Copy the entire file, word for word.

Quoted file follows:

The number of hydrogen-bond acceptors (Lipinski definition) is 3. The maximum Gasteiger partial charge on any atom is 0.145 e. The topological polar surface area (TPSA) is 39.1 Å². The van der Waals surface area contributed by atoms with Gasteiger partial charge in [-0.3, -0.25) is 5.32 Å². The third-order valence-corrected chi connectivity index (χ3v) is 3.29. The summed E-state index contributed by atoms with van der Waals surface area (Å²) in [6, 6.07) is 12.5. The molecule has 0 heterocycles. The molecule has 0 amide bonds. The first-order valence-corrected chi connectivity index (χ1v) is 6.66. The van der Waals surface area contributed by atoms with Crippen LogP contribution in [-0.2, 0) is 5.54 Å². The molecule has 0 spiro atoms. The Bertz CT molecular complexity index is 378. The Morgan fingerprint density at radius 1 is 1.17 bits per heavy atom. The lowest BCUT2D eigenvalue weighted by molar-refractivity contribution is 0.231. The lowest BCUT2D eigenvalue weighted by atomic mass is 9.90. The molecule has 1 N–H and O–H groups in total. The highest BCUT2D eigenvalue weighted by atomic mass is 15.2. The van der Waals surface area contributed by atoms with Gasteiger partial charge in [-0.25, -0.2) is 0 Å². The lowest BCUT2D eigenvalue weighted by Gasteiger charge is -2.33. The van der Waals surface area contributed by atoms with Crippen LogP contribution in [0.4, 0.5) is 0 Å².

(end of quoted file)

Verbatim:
The number of hydrogen-bond acceptors (Lipinski definition) is 3. The maximum Gasteiger partial charge on any atom is 0.145 e. The topological polar surface area (TPSA) is 39.1 Å². The van der Waals surface area contributed by atoms with Gasteiger partial charge in [-0.3, -0.25) is 5.32 Å². The third-order valence-corrected chi connectivity index (χ3v) is 3.29. The summed E-state index contributed by atoms with van der Waals surface area (Å²) in [6, 6.07) is 12.5. The molecule has 0 heterocycles. The molecule has 0 amide bonds. The first-order valence-corrected chi connectivity index (χ1v) is 6.66. The van der Waals surface area contributed by atoms with Crippen LogP contribution in [-0.2, 0) is 5.54 Å². The molecule has 0 spiro atoms. The Bertz CT molecular complexity index is 378. The Morgan fingerprint density at radius 1 is 1.17 bits per heavy atom. The lowest BCUT2D eigenvalue weighted by molar-refractivity contribution is 0.231. The lowest BCUT2D eigenvalue weighted by atomic mass is 9.90. The molecule has 1 N–H and O–H groups in total. The highest BCUT2D eigenvalue weighted by atomic mass is 15.2. The van der Waals surface area contributed by atoms with Gasteiger partial charge in [-0.25, -0.2) is 0 Å². The lowest BCUT2D eigenvalue weighted by Gasteiger charge is -2.33. The van der Waals surface area contributed by atoms with Crippen LogP contribution in [0.4, 0.5) is 0 Å².